All these elements feel familiar however unobvious in their new configuration, you try and tick some of the boxes from past experience of the work; sound, movement, live elements, viewer interaction. The fan positioned at the end of the stage is inexplicable. Is it also an artefact from the rehearsal, an object from the making process when the viewer was not present? Does it simulate the outdoors, or is it there to add a live element to the work?  It stands like a person in the room humming its tune like the hum from the heating system in the botanic gardens. I went right up to it, invaded its personal space and then was shocked to discover my invasion was being documented. The process of viewing is in fact subverted. You realise you are being recorded by a camera out of view above the entry door, pointed directly at the fan. Did the artist suspect that you would be intrigued by the humming little figure? Or was it being documented as it hadn’t been documented before?

The whole experience feels disjoined and unusual, like stream of consciousness, but replayed and repeated, however each time slightly different as a new agent steps into the space and plays its part unknowingly. This space between the image the object and they idea comes into play captivating the viewer. The space holds silent vigil, passive jet nevertheless it is still an agent of the work. Holding charge of its little humming machines (projector, fan, camera) performing their actions rhythmically as the sounds from the performance take centre space. The room plays its role well, reflecting back that action on the brass of its doors. The aesthetic fits; the building designed by Architect James Wallace in 1937 reflecting shapes and colours reminiscent of Kandinsky, performing overlaid with a video of McLean and Bourret making movements; A little nod to modernism.

In the entrance space you sit and are absorbed by the song of The Choir, Lixemburg and Belinfante, it washes over you as you are afforded the space to ‘see the music’. Less of a distraction, the discarded shapes and silhouettes, remnants of previous performances, lean against the wall. They feel like ghosts, their energy still vibrant from pervious action. The bench suggesting there is indeed something to sit, view and contemplate. The yellow wall behind and bench below you indicates these objects may seem like an afterthought but on the contrary you are still under the influence of the artists. There’s a melancholia to the discarded cardboard cut-outs, cardboard that most disposable of materials. Outside the main gallery they are ignored initially as you travel straight towards the imposing sound, as the viewer spectator was drawn to the action by its audio in those previous public places.  As with before the audio completes the enveloping experience. With open gallery doors the sound travels and invites, however the passerby can travel by without interruption this time. It’s my turn to be interrupted, two girls chat loudly as they wander passed, jolting me from my experience.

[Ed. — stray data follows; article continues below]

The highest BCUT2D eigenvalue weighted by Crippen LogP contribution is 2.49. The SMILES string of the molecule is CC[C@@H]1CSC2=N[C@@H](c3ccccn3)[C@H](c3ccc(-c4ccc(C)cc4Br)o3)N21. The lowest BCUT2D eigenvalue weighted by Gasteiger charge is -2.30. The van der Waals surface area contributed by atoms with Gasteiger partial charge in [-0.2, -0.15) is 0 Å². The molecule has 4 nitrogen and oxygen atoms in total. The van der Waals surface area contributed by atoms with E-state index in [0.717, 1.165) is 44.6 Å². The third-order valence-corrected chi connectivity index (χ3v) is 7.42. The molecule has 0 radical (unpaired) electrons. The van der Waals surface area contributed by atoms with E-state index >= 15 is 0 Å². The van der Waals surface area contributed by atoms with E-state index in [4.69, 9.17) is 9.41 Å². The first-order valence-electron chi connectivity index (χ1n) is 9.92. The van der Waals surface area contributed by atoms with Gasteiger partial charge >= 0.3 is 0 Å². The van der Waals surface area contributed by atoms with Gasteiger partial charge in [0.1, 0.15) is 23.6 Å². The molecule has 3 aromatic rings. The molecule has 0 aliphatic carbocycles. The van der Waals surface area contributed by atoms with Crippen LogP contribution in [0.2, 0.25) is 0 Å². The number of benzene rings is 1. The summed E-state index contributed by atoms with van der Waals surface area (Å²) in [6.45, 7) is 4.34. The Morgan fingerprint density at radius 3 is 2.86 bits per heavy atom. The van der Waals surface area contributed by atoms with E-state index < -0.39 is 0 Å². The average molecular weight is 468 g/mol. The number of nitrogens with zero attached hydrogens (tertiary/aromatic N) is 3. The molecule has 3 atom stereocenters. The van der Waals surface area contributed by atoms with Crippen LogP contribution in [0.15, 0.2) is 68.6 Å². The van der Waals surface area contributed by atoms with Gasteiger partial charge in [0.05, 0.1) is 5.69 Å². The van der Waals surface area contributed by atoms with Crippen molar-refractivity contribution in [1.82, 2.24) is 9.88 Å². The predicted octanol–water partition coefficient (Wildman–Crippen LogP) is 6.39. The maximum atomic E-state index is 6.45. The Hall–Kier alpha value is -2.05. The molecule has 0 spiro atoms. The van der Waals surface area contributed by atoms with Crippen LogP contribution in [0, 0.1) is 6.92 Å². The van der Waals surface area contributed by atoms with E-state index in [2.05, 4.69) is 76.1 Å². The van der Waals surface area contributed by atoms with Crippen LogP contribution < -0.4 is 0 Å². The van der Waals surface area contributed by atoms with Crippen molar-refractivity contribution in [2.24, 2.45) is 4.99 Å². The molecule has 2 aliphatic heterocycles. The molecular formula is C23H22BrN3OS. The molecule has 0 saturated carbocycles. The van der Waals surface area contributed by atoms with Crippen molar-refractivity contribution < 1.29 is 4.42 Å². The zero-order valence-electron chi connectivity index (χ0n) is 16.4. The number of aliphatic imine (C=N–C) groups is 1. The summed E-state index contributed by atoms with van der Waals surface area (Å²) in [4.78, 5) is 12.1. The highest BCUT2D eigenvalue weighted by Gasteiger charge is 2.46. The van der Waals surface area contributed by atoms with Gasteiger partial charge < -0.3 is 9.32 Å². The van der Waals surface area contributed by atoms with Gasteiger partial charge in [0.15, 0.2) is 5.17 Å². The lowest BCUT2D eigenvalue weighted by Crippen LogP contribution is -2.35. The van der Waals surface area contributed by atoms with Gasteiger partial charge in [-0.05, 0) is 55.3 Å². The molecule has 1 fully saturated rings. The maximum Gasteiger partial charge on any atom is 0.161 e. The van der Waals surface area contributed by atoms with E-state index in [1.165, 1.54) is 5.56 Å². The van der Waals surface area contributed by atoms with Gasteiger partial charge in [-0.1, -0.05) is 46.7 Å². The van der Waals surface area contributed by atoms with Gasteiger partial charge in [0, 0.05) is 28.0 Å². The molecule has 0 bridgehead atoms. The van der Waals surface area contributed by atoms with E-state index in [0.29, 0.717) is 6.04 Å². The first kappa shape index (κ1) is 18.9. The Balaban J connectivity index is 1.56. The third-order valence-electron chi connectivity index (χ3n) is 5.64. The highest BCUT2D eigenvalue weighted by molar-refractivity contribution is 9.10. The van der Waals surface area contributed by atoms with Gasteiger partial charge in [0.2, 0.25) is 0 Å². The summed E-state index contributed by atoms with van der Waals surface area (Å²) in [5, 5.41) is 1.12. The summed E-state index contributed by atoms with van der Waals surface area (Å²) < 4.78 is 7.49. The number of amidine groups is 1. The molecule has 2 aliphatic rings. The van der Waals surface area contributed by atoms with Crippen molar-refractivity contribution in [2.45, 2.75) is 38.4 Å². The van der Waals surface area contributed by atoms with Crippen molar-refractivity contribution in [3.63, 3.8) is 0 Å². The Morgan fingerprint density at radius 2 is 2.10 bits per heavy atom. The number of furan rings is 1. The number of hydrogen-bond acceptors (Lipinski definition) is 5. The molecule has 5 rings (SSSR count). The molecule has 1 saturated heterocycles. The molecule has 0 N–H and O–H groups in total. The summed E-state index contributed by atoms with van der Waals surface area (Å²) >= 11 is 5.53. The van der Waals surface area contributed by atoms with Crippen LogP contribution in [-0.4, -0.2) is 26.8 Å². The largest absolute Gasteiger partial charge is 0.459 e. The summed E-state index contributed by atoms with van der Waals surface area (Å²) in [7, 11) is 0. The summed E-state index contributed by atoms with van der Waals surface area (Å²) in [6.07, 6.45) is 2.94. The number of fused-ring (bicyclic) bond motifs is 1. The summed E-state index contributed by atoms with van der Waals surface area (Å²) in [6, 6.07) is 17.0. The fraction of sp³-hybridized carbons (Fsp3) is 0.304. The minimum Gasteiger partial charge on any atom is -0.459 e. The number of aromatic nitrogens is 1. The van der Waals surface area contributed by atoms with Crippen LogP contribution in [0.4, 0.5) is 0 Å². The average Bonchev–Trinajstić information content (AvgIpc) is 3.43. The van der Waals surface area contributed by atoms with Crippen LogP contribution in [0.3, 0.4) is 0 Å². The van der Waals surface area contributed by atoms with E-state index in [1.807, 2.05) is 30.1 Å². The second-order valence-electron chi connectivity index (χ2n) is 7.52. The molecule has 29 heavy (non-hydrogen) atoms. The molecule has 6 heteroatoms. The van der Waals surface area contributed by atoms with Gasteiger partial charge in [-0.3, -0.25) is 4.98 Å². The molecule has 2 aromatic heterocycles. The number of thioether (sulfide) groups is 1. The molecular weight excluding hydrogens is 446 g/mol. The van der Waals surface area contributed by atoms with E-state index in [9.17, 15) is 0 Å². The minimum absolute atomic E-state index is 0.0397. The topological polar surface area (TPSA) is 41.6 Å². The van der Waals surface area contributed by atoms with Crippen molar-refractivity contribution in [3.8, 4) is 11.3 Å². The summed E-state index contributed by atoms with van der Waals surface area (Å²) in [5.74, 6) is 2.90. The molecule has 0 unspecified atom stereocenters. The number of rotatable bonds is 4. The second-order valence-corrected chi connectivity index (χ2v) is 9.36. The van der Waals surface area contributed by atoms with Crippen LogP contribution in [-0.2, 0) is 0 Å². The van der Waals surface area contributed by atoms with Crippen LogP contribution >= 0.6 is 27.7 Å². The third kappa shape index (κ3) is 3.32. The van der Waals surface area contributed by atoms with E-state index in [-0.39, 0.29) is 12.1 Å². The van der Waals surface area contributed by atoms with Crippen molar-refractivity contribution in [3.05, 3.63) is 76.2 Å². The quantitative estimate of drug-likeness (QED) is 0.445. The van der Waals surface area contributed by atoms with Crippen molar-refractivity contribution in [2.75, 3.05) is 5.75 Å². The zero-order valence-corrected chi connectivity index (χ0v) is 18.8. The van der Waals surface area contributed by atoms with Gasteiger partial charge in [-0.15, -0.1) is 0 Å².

Museum of Loss and Renewal - Object becomes Subject Updates

The Museum of Loss and Renewal: object Becomes SUBJECT

Exhibition: 14 November – 27 November, Monday - Sunday, 12 - 4.30pm

Tracy Mackenna and Edwin Janssen

In collaboration with The Highland Hospice

Public Studio: Monday - Friday, 12 - 4.30pm

Public Seminar: 22 November, 2pm (booking essential:
With Dr Paul O’Neill (curator, artist and writer) and Prof Arnd Schneider (social anthropologist) exploring notions of duration and context specificity in The Museum of Loss and Renewal project.

Public Seminar: 25 November, 10.30am (booking essential:
With Dr David Reilly (doctor, educator and researcher) focusing on the relationship between art practice, creative change and human healing.

The Museum of Loss and Renewal focuses on the interrelationships between death, memory, material culture and recycling. Through a period of engagement with The Highland Hospice charity shops Tracy Mackenna and Edwin Janssen are investigating issues recurrent in their work; the value and significance of objects, life and death, and artist-led curatorial practice. By re-using and re-presenting material as still-life they invite reflection on the value we place on the ‘things’ with which we surround ourselves.

The project will feature another in Tracy Mackenna and Edwin Janssen’s ongoing series of public studios, enabling the making of artwork in a live situation with direct engagement by a range of publics, arising out of conversation and participation in public discursive events.

Forces of Attraction and Repulsion, The Museum of Loss and Renewal, 2011,
Tracy Mackenna and Edwin Janssen

More info and connections:

Visit the artists' own website...

Review of Loss become Object at HICA...